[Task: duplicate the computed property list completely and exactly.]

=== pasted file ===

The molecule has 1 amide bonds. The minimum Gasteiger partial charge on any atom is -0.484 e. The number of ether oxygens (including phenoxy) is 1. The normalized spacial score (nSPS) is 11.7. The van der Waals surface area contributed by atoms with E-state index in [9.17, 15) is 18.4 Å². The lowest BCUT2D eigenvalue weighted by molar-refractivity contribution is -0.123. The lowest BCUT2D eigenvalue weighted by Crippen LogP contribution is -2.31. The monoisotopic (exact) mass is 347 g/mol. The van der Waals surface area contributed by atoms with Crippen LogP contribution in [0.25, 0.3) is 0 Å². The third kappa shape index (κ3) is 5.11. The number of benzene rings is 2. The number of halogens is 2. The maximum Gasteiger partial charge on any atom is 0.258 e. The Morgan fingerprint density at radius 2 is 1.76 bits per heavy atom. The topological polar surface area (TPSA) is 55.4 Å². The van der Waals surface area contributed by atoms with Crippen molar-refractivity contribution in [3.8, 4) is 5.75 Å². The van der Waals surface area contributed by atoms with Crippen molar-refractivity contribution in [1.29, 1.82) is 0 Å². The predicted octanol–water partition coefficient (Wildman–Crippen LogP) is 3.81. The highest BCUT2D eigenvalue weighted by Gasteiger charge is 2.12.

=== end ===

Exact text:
The molecule has 1 amide bonds. The minimum Gasteiger partial charge on any atom is -0.484 e. The number of ether oxygens (including phenoxy) is 1. The normalized spacial score (nSPS) is 11.7. The van der Waals surface area contributed by atoms with E-state index in [9.17, 15) is 18.4 Å². The lowest BCUT2D eigenvalue weighted by molar-refractivity contribution is -0.123. The lowest BCUT2D eigenvalue weighted by Crippen LogP contribution is -2.31. The monoisotopic (exact) mass is 347 g/mol. The van der Waals surface area contributed by atoms with Crippen LogP contribution in [0.25, 0.3) is 0 Å². The third kappa shape index (κ3) is 5.11. The number of benzene rings is 2. The number of halogens is 2. The maximum Gasteiger partial charge on any atom is 0.258 e. The Morgan fingerprint density at radius 2 is 1.76 bits per heavy atom. The topological polar surface area (TPSA) is 55.4 Å². The van der Waals surface area contributed by atoms with Crippen molar-refractivity contribution in [3.8, 4) is 5.75 Å². The van der Waals surface area contributed by atoms with Crippen molar-refractivity contribution in [1.29, 1.82) is 0 Å². The predicted octanol–water partition coefficient (Wildman–Crippen LogP) is 3.81. The highest BCUT2D eigenvalue weighted by Gasteiger charge is 2.12.